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Access: Chart a Secondary Axis

By CRYSTAL LONG
March 1, 2016
1 comments
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In January, we created a chart to compare monthly sales from 2014 and 2015. With the first two months of sales for 2016 now available, they can be added to the chart. We also can calculate a growth rate that compares each month of sales in 2016 to the same month in 2015. To display this on the chart, however, requires a secondary axis.

 

2016 DATA

 

Make a query to show to show the new 2016 data. Copy the q_Sales_by_Month_2015_cht query and change its name to “q_Sales_by_Month_2016_cht.” Change the name of the Sale15 field alias to Sale16. Change criteria for year to 2016. Delete the YrMo calculated field since it isn’t being used. Save and close. The SQL statement for the new query is:

 

SELECT Format([dtSale],”mmm”) AS Mnth

, Sum(ProdSales.Amount) AS Sale16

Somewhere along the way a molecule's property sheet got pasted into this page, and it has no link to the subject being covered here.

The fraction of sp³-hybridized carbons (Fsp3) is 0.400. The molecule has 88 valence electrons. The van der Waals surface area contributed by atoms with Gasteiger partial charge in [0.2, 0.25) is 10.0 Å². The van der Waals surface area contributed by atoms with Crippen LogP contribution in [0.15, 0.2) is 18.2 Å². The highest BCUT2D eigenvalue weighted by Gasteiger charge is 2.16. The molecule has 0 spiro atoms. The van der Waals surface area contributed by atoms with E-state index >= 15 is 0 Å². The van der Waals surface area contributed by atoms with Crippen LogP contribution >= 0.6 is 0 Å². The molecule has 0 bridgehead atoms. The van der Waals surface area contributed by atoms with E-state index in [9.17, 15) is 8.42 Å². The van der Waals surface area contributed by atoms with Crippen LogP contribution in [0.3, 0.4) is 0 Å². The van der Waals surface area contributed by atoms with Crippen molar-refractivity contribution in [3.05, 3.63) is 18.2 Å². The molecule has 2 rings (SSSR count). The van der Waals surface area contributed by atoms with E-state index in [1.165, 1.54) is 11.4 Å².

, CInt(Month([dtSale])) AS Mo

FROM ProdSales

WHERE (((Year([dtSale]))=2016))

GROUP BY Format([dtSale],”mmm”)

, CInt(Month([dtSale]))

ORDER BY CInt(Month([dtSale]));

 

ADD 2016 DATA TO THE CHART

 

Copy the qCht_Compare_2015_2014 query and change its name to “qCht_MonthSalesByYr_Growth.” In Design view, drag q_Sales_by_Month_2016_cht from the Navigation Pane to the upper pane of the new query. If the property sheet isn’t displayed, turn it on by pressing Alt+Enter or by right-clicking and choosing Properties from the shortcut menu.

 

Click on the query for 2014. In the property sheet, notice the alias is q2014 instead of the long query name (which you can see in the SQL statement). Click on the query that was just added for 2016. Change the Alias for the new field list (in the property sheet) to q2016.

 

Drag a relationship from Mo in q2014 to in q2016. When you look at the Datasheet view, however, months have been limited to February since that’s as far as the 2016 data goes. That’s because the default behavior for joining is to show records that only exist in both record sources.